Elegant French and British colonial buildings abound. Manicured garden, European street lamps, artistic benches and patterned cobblestone courtyard outspread under shady old tress. Statues of a photographer, a group of children with their teacher, two pairs of Asian and European children, a fat lady, a family dressed in a distinctively British style and a violinist are some of the bronze statues which embellish this small island. Shamian Island – a sandbank small island in Guangzhou – is a perfect place for locals and foreign visitors to respite from the hustle and bustle of the city.
An unlikely haven in the country’s third largest city where more than 12 million people dwell, Shamian Island was originally administered by the British and the French between the 18th to the 19th century as an important trading port. Still retaining its past glory – reflected in the well-maintained European colonial buildings, today Shamian Island is occupied by some upscale restaurants and hotels, luring visitors like us.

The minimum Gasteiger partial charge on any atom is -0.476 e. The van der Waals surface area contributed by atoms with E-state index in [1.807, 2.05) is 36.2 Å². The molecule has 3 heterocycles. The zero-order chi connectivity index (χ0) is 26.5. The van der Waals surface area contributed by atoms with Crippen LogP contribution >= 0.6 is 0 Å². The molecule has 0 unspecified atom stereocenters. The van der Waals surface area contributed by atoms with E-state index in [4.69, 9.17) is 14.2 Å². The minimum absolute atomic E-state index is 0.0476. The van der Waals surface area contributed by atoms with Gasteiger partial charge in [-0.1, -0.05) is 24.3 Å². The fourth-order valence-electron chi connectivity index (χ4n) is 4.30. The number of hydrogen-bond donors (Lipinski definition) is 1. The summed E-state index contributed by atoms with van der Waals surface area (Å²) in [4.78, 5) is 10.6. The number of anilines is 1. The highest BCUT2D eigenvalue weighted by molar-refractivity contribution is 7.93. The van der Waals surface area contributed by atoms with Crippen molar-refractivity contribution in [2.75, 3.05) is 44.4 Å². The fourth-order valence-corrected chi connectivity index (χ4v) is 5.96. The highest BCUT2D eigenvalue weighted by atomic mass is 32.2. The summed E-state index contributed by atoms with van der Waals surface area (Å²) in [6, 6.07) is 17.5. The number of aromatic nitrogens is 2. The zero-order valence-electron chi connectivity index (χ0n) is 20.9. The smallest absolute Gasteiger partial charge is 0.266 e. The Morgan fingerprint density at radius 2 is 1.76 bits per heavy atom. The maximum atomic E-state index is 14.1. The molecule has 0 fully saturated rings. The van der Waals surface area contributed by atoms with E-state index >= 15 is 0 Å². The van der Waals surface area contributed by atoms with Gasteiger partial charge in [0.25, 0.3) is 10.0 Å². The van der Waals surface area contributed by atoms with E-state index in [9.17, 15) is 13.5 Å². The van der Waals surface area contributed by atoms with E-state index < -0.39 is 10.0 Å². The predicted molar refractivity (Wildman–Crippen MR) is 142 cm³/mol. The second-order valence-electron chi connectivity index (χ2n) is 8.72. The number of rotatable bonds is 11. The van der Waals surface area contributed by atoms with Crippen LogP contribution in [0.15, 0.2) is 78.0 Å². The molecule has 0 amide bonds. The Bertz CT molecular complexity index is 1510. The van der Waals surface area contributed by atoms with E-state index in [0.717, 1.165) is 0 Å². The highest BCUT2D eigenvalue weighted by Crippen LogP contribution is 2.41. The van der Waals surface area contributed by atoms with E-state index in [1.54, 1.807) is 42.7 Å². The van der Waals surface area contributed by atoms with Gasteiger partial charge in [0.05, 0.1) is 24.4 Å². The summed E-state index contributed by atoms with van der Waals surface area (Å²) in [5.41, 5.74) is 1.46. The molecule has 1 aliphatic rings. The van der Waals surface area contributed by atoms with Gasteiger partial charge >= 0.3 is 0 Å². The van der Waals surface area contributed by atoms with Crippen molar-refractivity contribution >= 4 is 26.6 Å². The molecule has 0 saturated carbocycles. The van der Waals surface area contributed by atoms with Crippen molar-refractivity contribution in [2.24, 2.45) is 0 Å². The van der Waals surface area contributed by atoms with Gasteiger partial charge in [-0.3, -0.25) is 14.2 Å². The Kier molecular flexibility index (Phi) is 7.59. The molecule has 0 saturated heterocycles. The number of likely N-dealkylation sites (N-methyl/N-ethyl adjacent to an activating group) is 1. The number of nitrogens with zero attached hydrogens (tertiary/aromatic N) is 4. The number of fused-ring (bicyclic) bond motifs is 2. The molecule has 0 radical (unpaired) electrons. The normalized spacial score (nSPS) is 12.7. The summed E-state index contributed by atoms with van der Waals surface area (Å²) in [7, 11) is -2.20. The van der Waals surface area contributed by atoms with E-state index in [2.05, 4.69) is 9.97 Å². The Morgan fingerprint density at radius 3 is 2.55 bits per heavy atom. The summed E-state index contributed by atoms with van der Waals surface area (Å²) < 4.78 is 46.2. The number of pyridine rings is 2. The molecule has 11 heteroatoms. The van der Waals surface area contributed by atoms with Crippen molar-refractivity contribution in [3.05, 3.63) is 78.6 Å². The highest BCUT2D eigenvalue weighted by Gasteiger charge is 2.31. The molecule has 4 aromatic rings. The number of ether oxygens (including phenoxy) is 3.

Having only one night in the city, I decide to skip Guangzhou’s downtown altogether and opt for relaxing in this island. After all, Shamian Island is the place I really need after a challenging hike to Lao Zhai Hill, six-hour hike from the village of Yangdi to Xingping, and another challenging trip to Dazhai to see Longji Rice Terraces for the last few days. Shamian Island is indeed a proper place for a tranquil conclusion of my trip to Southern China.